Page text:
Tribune News Service
Chandigarh, February 8
When people go to watch the movie “Padman”, starring Akshay Kumar, not many would know that Punjab has its own “Padman” who has broken new ground with his unique initiatives, and given many a woman the means to face her monthly natural cycles fearlessly, and lead a life of dignity. The movie is being released on Friday.
The movie “Padman” deals with the problems Indian women face during the menstrual days. It is the story of the guy next door who starts preparing sanitary napkins for female members of his family and gradually grows on to provide napkins to other women also.
This “real-inspires-reel” movie revolves around people around us who silently and voluntarily contribute to the welfare of others. One such name the movie brings to mind is that of Ravi Bhagat, a young IAS officer of Punjab who has rendered exceptional services for the welfare of women in the state by extending his hand in making available sanitary napkin manufacturing and vending machines at the places where he was posted.
Long before the movie makers thought about the idea to make a feature on the issue, during his stint as Deputy Commissioner of Faridkot, Amritsar and Ludhiana, Bhagat, who is presently posted as the Chief Administrator of PUDA and GMADA, had done path-breaking work by taking up the unique initiative of providing low-cost sanitary napkins to rural and underprivileged girls and women.
Sharing his thoughts with The Tribune here today, Bhagat, a 2006-batch IAS officer, reminisces that the idea behind manufacturing sanitary pads and installation of napkin-vending machines was to provide affordable napkins to women, particularly to those settled in rural areas, where women still use traditional methods during their menstrual cycle every month.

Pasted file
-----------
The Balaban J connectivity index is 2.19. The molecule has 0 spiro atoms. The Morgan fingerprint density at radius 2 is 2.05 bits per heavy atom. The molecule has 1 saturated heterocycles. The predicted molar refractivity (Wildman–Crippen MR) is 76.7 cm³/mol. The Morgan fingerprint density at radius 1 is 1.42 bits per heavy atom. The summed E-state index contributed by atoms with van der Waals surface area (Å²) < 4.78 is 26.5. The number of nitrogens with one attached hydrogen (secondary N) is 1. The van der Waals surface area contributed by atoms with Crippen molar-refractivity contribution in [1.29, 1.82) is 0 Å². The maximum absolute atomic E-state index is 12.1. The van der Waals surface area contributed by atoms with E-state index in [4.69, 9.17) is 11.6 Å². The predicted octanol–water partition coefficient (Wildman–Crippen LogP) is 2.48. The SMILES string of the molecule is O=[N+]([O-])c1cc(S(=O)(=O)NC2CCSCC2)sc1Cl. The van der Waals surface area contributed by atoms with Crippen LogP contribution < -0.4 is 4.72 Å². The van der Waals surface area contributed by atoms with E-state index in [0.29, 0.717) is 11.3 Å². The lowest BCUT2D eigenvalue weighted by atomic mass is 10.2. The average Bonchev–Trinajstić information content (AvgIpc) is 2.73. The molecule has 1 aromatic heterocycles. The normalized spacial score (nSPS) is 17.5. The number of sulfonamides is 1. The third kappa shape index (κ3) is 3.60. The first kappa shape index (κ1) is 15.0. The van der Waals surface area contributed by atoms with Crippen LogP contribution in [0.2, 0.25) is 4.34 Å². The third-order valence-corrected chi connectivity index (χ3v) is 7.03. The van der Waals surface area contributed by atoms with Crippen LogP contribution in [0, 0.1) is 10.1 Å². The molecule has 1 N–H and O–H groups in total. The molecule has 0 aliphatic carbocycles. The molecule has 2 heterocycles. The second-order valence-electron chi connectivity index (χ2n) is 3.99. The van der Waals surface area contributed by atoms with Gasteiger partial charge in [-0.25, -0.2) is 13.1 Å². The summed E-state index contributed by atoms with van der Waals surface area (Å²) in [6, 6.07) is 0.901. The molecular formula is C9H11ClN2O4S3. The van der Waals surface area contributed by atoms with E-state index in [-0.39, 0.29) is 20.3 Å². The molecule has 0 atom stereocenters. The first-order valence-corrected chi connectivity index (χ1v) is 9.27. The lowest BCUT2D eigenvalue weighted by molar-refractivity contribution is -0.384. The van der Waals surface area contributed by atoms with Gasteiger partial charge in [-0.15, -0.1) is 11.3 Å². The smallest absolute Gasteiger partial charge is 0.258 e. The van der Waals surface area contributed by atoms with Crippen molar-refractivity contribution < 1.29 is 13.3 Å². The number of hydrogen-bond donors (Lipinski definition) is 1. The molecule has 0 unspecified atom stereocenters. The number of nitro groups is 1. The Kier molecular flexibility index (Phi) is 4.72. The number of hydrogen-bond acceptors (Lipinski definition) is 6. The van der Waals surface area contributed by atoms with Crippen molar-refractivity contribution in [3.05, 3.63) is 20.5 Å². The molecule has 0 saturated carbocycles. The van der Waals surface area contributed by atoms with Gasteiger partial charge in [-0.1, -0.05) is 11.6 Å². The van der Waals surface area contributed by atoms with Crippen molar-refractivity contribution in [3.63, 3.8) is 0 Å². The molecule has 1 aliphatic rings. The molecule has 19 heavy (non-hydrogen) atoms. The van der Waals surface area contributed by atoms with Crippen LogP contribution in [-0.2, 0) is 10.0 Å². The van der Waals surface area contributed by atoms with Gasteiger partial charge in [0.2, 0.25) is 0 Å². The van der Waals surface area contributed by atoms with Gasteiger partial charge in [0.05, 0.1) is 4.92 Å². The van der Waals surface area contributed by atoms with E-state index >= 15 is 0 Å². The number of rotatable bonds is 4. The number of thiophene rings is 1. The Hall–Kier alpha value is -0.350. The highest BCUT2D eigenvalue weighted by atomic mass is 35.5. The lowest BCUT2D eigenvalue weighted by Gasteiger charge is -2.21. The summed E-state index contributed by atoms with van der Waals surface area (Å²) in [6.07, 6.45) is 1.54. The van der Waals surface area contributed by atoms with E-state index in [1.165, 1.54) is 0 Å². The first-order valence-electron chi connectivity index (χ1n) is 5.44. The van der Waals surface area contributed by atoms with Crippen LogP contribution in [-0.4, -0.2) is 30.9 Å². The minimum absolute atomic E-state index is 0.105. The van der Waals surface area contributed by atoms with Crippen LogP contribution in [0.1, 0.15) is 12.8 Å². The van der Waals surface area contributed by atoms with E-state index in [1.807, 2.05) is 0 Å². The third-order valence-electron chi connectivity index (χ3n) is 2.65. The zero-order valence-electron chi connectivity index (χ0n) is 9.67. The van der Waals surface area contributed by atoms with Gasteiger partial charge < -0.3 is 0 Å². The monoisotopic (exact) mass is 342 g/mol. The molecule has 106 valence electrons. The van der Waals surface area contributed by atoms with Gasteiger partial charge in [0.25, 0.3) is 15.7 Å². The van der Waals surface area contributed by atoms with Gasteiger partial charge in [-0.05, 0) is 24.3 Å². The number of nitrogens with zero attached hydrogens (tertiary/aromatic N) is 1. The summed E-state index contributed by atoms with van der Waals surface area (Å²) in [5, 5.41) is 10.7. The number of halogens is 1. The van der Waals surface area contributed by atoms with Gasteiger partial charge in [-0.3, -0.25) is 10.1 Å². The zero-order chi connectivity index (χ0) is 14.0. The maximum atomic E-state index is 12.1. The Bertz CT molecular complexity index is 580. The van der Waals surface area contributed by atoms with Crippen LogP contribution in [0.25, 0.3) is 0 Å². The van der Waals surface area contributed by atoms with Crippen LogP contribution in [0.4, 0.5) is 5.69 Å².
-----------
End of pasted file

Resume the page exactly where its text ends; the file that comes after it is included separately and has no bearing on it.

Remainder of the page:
“The aim was to raise the hygiene level of women and girls, especially in villages, where because of lack of awareness, financial problems and social stigma, little effort had been made to provide sanitary napkins. Napkin-vending machines were installed in various schools as girls used to feel shy to purchase these from vendors. Besides, it was decided to provide three napkins every month without any cost to every girl,” he said.
According to Bhagat, it served two more ends. It helped in checking absence of girls in schools during the menstrual days. Besides, the manufacturing of sanitary pads was given to rural as well as homeless girls, providing them employment, which resulted in their financial empowerment.
“We roped in various NGOs, private banks and philanthropists under the Corporate Social Responsibility (CSR) activity and got machines installed in about 45 schools of various villages. Vending machines were installed at Government Model Senior Secondary School at Punjab Agricultural University, Ludhiana, and at a women’s jail in Ludhiana. The cost of each vending machine was Rs 25,000, which were installed by HLL and sponsored by various persons and companies under the CSR,” said Bhagat.
Along with napkin-vending machines, incinerators, each costing Rs 23,000, meant for proper disposal of sanitary pads, were also installed in several schools. With assistance from locals and self-help groups, the administration took up production of low-cost sanitary napkins with manufacturing units at Faridkot, Ajnala and Amritsar, besides installing tampon-vending machines in schools.
Other states followed suit
The idea of napkin-vending machines and incinerators garnered huge attention from other states also. Impressed by this idea generated by Bhagat, the Rajasthan Government roped in the same vendor and placed a mammoth order of Rs 2 crore to install such machines in all schools in the state. True, Punjab has its own “Padman”.
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